Saturday, July 04, 2009

BETHESDA, Md. (AP) — Tiger Woods finished signing for the lowest 36-hole score ever at Congressional Country Club and was met by a couple of AT&T National officials wanting to know his plans for the afternoon.

``I'm done,'' Woods said, indicating that he would not be going to the practice range.

The question is whether the 75 other players remaining at Congressional feel the same way.

Woods took a share of the lead with a 3-iron into the par-5 16th green for a two-putt birdie, kept his momentum by playing his five worst holes in 1 under, then finished off a 4-under 66 to build a one-shot lead going into the weekend.

He was at 10-under 130, breaking by one shot the 36-hole score set last year by Tom Pernice Jr. and Jeff Overton. And while he had only a one-shot lead over Rod Pampling (64) halfway through his tournament, history is on his side.

Woods has a 31-6 record on the PGA Tour when he has at least a share of the 36-hole lead, winning the last 11 times dating to the Byron Nelson Championship more than five years ago.

Pampling has been around Woods enough not to lose sleep over this. The scrappy Australian has played numerous practice rounds at dawn in the majors with Woods, so nothing surprises him.

``He can be playing great and then you really don't have a lot of chance of beating him,'' Pampling said. ``And then he's just playing so-so and he's still right there with a chance to win coming down the last nine holes. He's just amazing how consistent he is.''

On the other end of the spectrum was Anthony Kim.

He couldn't get to the range fast enough.

Kim opened this tournament with a course-record 62, and with a couple of birdies early in the second round Friday afternoon, he caught Woods atop the leaderboard at 10 under.

But it wasn't long before Kim started missing fairways, missing greens, missing putts. He slowly fell back, needing a hard-earned birdie on the 16th and a 5-footer for par on his final hole to salvage a 70 that put him alone in third.

``I hate the way I hit the ball today,'' he said. ``Obviously, I didn't drive it the way I wanted to and like I did yesterday. So it was a rough day, but I'm glad I got through it, and now I have to go work on it and see what I can figure out.''

Jim Furyk had a 67 and was alone in fourth, while U.S. Open champion Lucas Glover ran off four straight birdies on his way to a 66 that helped him get back into the hunt at 5-under 135.

Woods couldn't figure out his swing for a short spell in the second round.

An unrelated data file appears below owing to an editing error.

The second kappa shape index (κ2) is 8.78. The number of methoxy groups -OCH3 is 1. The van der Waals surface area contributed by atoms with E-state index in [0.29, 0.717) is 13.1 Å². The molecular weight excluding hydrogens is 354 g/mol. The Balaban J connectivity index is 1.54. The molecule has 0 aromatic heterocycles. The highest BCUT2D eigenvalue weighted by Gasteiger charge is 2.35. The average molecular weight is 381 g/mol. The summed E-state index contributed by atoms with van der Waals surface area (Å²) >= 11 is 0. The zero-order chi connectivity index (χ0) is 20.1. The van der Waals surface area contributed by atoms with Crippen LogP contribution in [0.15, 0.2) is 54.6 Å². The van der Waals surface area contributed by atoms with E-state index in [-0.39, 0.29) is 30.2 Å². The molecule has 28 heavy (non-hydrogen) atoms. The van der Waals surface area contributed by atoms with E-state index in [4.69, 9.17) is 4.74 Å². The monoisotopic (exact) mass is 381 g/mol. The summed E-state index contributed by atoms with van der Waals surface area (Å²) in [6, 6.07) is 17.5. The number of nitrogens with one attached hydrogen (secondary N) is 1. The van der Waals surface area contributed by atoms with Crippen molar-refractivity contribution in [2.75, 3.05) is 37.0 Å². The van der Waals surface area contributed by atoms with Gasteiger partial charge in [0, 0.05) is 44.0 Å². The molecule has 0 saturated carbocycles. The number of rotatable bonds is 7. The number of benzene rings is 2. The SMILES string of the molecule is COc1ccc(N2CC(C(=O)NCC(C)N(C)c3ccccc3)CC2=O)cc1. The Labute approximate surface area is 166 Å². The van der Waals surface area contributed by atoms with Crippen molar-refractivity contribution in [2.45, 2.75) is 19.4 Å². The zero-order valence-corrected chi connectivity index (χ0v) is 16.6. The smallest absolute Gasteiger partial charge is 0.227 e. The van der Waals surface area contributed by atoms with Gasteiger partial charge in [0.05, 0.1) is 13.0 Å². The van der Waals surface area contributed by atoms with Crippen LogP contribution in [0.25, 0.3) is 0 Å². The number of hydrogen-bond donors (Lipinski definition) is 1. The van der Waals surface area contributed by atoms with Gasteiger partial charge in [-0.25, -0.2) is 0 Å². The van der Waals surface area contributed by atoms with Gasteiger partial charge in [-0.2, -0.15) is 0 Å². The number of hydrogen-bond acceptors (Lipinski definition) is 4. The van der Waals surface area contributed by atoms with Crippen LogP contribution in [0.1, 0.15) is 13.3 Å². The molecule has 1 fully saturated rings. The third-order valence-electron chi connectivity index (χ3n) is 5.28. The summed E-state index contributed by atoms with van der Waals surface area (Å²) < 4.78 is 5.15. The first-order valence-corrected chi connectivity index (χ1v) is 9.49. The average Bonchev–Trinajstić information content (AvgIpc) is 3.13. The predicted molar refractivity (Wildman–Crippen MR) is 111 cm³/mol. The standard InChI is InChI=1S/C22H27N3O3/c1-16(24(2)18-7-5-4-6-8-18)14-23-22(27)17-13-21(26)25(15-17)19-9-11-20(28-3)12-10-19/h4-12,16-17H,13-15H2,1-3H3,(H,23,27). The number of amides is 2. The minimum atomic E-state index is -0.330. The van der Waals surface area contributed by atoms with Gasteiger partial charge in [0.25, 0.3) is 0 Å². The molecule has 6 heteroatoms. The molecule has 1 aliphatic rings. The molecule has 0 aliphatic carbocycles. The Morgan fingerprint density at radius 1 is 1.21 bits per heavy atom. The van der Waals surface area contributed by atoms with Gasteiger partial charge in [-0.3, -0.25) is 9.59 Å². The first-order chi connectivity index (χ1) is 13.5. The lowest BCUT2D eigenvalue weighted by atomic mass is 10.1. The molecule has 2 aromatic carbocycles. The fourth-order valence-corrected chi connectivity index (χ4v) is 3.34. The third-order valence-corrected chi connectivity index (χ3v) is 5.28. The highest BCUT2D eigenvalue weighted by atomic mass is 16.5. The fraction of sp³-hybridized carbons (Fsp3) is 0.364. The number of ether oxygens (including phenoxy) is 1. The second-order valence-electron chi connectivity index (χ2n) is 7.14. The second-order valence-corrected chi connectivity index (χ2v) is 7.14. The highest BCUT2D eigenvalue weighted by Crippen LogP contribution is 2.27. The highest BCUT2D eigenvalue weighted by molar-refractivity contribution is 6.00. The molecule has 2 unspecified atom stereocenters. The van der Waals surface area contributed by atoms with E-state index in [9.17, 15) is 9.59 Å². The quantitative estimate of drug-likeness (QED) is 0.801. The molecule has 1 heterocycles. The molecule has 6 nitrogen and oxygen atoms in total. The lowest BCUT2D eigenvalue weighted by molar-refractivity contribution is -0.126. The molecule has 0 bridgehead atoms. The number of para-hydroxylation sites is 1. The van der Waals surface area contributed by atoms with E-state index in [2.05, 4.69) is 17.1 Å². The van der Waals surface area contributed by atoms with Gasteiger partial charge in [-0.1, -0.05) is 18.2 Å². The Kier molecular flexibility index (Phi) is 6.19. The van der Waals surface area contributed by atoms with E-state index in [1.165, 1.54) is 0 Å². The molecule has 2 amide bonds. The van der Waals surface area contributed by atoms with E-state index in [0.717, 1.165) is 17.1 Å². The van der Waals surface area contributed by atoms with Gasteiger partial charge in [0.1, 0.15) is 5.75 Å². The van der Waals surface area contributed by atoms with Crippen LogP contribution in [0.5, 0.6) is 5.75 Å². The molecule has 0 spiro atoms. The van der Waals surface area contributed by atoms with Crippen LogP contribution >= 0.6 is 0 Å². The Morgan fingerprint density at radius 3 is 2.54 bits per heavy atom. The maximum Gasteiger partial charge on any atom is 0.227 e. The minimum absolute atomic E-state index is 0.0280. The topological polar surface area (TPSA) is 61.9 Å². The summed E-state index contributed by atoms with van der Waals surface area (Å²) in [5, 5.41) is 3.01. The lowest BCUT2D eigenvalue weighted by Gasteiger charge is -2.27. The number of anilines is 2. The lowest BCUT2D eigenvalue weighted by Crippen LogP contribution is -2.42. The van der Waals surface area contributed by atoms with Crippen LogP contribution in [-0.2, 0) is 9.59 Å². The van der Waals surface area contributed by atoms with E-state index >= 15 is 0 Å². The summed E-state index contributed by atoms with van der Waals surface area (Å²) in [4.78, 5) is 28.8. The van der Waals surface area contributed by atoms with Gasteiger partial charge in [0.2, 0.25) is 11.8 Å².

That's when he was at his best.

After tying for the lead with that two-putt birdie at the 16th, this is a snapshot of his next five holes, when he could have easily slipped back into the pack chasing Kim.

He twice hit into the rough and was unable to reach the green. Another tee shot rode the wind into a fairway bunker. He pulled his tee shot on the par-3 second hole on the side of a mound, the wrong side of the pin to miss. And from the middle of the fairway, he came down too steep and sailed his shot to the right, into a hollow of rough.

Woods played those holes in 1-under par.

He steadied himself with pars until hitting a soft sand wedge that skipped to a stop about 2 feet from the hole at No. 8 for one last birdie, and was off to the start he wanted as the ``greedy host.''

``That's why the guy is at such a high level,'' Glover said after playing two days with Woods. ``When things are going bad, he can rely on his short game. He just doesn't waste any shots. If he's losing shots, it's because of a bad break or a bad lie.''

Despite the five birdies, Woods recognized that five-hole stretch as the key to his round.

``That's how you keep yourself in a golf tournament,'' Woods said. ``I made a couple of big putts - 17, 18, good up-and-down on 2 - and it kept me going. I played well early, and it's all about keeping your momentum.''

He can only hope the momentum carries into the weekend, where Woods will have a chance to win for the third time this year and move atop the FedEx Cup standings for the first time this season.

This is his final tuneup before the British Open, and Woods won his previous two tournaments before majors, at the Arnold Palmer Invitational and the Memorial, hosted by Jack Nicklaus.

It would be a peculiar hat trick if he were to win all three PGA Tour events where the host is a player - in this case, himself.

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